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Plain terrific: Lady Macbeth reviewed

Costing about 42p, this low-budget film says that women who try to break free don't have to fade away or top themselves

29 April 2017

9:00 AM

29 April 2017

9:00 AM

Lady Macbeth

15, Nationwide

Lady Macbeth, which has nothing to do with boring old Shakespeare beyond indicating a certain archetype (huge sighs of relief all round), is a British period drama about a young woman who, trapped in a cold, loveless marriage, finds sexual passion elsewhere, and runs with it. And runs with it. And runs with it. And if you think you’ve seen this all before — Madame Bovary, Anna Karenina, Lady Chatterley, etc. — think again, my friend. In fact, if Madame Bovary were here with us right now, along with Anna and Lady Chatterley and all the other women in literature who’ve been punished for veering off message, my best guess is they’d be fist-pumping the air while crying: ‘You go, girl, you go!’ (Or similar.) This circumvents all our expectations, plays like a thriller, ditches bonnets for more murderous pursuits, and is plain terrific. Bit of a long intro, I can now see. Just remember: ‘Plain terrific.’

Directed by William Oldroyd (formerly director in residence at the Young Vic Theatre) with a script by Alice Birch (a playwright with work performed at the Royal Court and RSC), the film is based on Lady Macbeth of the Mtsensk District, the 1865 novella by Nikolai Leskov first published in Dostoevsky’s magazine, Epoch. (I know this stuff: I didn’t just look it up on Wikipedia.) Here, the action stays in Victorian times but has been transposed from the Mtsensk district, wherever in Russia that is, to Northumberland, I think — the exact region is never specified, but I noted some Geordie in the air — and Katerina has become Katherine. She is played by relative newcomer, Florence Pugh, who is truly remarkable; who must convince us that sweet innocence can warp into a mad, destructive, unrepentant lust, and does it, in spades.

The film opens on Katherine’s wedding day, when she’s being married off to an older man (Paul Hilton) who lives with his father (Christopher Fairbank). She is chattel, having been bought by the father ‘along with a piece of land not fit enough to graze a cow on’. Their house is grand but remote and chilly. Katherine must stay in this house at all times. Katherine is bored to the point of stupefaction. Katherine is obliged to wear constricting corsets. Katherine’s marriage is as sexless as it is loveless. Her husband demands she stands naked, then leaves her in the dark to shiver, or demands she faces the wall while he masturbates. Either way, he’s not exactly winning anybody over here.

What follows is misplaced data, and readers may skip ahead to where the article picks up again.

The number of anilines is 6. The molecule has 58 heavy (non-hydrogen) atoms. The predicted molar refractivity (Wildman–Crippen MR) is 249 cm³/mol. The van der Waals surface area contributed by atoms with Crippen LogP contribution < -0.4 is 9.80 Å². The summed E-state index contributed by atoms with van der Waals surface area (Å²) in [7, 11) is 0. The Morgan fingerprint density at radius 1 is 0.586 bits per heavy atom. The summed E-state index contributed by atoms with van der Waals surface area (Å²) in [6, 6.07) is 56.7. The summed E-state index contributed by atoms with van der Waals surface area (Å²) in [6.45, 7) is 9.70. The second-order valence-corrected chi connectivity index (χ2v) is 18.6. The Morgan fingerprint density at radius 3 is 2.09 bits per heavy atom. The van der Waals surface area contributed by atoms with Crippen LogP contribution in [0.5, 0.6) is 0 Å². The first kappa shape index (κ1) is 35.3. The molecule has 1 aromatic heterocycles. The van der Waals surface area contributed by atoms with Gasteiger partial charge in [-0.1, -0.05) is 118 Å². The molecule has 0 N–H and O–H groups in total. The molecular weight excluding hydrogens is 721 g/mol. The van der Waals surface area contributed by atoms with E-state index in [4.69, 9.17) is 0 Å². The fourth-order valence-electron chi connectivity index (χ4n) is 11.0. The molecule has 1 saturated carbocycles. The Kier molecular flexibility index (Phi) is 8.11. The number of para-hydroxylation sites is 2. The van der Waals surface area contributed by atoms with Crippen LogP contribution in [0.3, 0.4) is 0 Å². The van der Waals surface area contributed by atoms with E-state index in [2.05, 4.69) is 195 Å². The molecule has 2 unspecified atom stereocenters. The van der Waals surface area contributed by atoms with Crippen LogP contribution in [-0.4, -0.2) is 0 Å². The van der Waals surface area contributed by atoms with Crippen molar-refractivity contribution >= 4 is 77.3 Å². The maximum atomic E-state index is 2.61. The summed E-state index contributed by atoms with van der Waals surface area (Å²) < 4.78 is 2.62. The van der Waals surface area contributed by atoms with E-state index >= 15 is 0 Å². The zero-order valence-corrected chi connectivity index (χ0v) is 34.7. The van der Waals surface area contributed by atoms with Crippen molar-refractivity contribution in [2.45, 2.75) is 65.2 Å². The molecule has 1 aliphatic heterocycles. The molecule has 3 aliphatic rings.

But then she falls for Sebastian (Cosmo Jarvis), the groom. He’s her Mellors, if you like. But once her sexual desire is unleashed you will be constantly surprised as to where it takes her. You won’t always approve, but you will be surprised. I don’t wish to land myself in any spoiler trouble, so will only say that Katherine’s maid, Anna (Naomi Ackie), is struck mute by what she sees. Anna is black, by the way, as are a couple of characters introduced later. They just happen to be black, as they might well have been, given many well-to-do houses did have black servants at that time, and it’s just a Ukip-style fantasy to imagine otherwise.

This is a micro-budget film. You know, shot in 24 days for 42p. (Actually, £350,000, but in film terms that is around 42p.) And everything is spare. The music is spare. The script is spare. The locations are spare. Katherine’s frocks are lush but spare, in the sense there are so few of them. Sometimes, all this spareness is a drag. Why are there no horses in the stables? Can you blame Sebastian for shagging the mistress of the house, given that he has nothing to groom? But ultimately it just adds to the sense of what Katherine’s life would have been if she’d not taken matters into her own hands: a spare life devoid of all nourishment or comfort.

The pace is brisk — we’re all done in 89 minutes — and the direction is sure-footed and never heavy-handed. There is violence, but most of the abuse is slyly psychological, and allowed to just sit with us. The ending has, it’s true, been substantially changed from that of the novella (I know this stuff: I didn’t just skim read the novella on my Kindle just now) but as I prefer this ending, I won’t complain.

This is a film that says women who try to break free don’t have to fade away or top themselves. (‘Yay!’ says Thérèse Raquin). Yet the only thing you need to truly remember? Plain terrific.

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